‘I write the beginning over and over again at the start. I also know the ending quite soon. I feel it is important to know where the story is heading and I try to make sure it is as far away from the start as I can possibly put it. The beginning and end are a question and answer. Then I have key structural walls. If there is a bit I feel very excited about writing I jump forward and write that. I often get dialogue like that so I scribble it down to make sure I’ve got it.’

She also has a great tip for checking her work. ‘I write mainly on a laptop but I always print what I have. I always think it looks better on a laptop than it actually is! You have to print it out and read it to really see what you’ve got.’

With a busy family life to balance with her writing success, I asked how she manages this. ‘I do have to move things around family commitments, and it also depends where I am with a book. With Queenie Hennessy I would be woken by it at 3am and there was nothing to do except get up and continue writing. I’m very happy working at that time of the morning – working into the dawn, into the light. I find it a very rejuvenating time of day. Also the house is most peaceful because everyone is asleep. I have teenagers! On a school morning I have to stop at 6.30am and get everyone off to school and focus on the family. Then I come back to it until about 4pm. When I’m in the thick of it, it really is hard to walk away. Beyond about 10pm I shouldn’t write anything at all!’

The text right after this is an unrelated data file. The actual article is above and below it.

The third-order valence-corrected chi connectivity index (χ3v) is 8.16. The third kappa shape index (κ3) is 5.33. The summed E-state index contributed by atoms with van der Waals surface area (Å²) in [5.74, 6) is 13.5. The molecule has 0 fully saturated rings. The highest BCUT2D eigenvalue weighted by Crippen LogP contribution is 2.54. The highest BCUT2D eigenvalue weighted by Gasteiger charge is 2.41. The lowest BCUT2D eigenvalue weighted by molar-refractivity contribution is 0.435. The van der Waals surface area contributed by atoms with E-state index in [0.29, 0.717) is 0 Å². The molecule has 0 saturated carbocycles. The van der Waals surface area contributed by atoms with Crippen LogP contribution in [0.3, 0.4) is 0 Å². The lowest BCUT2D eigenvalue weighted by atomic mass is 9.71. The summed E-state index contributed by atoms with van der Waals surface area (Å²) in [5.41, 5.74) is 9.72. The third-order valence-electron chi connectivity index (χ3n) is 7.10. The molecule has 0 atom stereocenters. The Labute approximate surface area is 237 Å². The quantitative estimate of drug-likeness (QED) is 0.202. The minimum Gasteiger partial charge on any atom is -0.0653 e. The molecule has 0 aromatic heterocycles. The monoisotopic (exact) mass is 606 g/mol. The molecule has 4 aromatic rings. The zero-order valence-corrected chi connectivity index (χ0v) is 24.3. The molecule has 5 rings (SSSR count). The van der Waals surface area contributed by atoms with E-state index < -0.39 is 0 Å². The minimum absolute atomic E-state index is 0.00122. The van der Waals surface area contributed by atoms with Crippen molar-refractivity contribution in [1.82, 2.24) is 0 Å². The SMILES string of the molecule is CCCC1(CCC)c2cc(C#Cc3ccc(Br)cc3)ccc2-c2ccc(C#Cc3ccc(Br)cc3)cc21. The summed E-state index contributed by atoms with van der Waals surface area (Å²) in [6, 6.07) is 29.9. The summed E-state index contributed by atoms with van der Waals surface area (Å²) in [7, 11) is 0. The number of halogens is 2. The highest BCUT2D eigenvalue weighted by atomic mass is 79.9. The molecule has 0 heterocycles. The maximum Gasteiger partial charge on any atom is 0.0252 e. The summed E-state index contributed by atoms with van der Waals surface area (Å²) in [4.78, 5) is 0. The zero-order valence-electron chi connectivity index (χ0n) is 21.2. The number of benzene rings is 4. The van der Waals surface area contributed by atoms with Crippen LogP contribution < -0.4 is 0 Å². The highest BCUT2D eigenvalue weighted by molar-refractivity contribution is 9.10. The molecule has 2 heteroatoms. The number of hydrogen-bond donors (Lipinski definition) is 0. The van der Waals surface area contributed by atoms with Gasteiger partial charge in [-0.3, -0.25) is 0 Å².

Rachel admits to being a little embarrassed at the speed with which she wrote The Love Song of Miss Queenie Hennessy. ‘I began it in October, handed in a first draft around March and another draft in May. My son said I should keep quiet about it for a few years and then hand it in and people might think it was better for taking so long to write! I did write it quickly, but I also wrote it obsessively. There was no going out for a coffee – writing the book was all I was doing. I felt I wouldn’t be satisfied until it was done so there was nothing for it but to sit and do it.’

So, what next? ‘I’ll be busy with Queenie for a few more weeks and then I am eager to get back to writing again, back to the book I had started when Queenie came to me and got in the way! While I’m doing a book tour I do take my laptop and tend to chip away a tiny bit and keep with the new book, but I can’t completely transfer to the new one until the current novel is published.’ She goes on to give a little glimpse onto the next book. ‘It’s completely different. It’s about a music shop and the idea is that the owner is so gifted he can heal people and help people by the music he finds for them. One day he falls in love with a woman who doesn’t like music. It is another love story but it’s also another hunt, another journey.’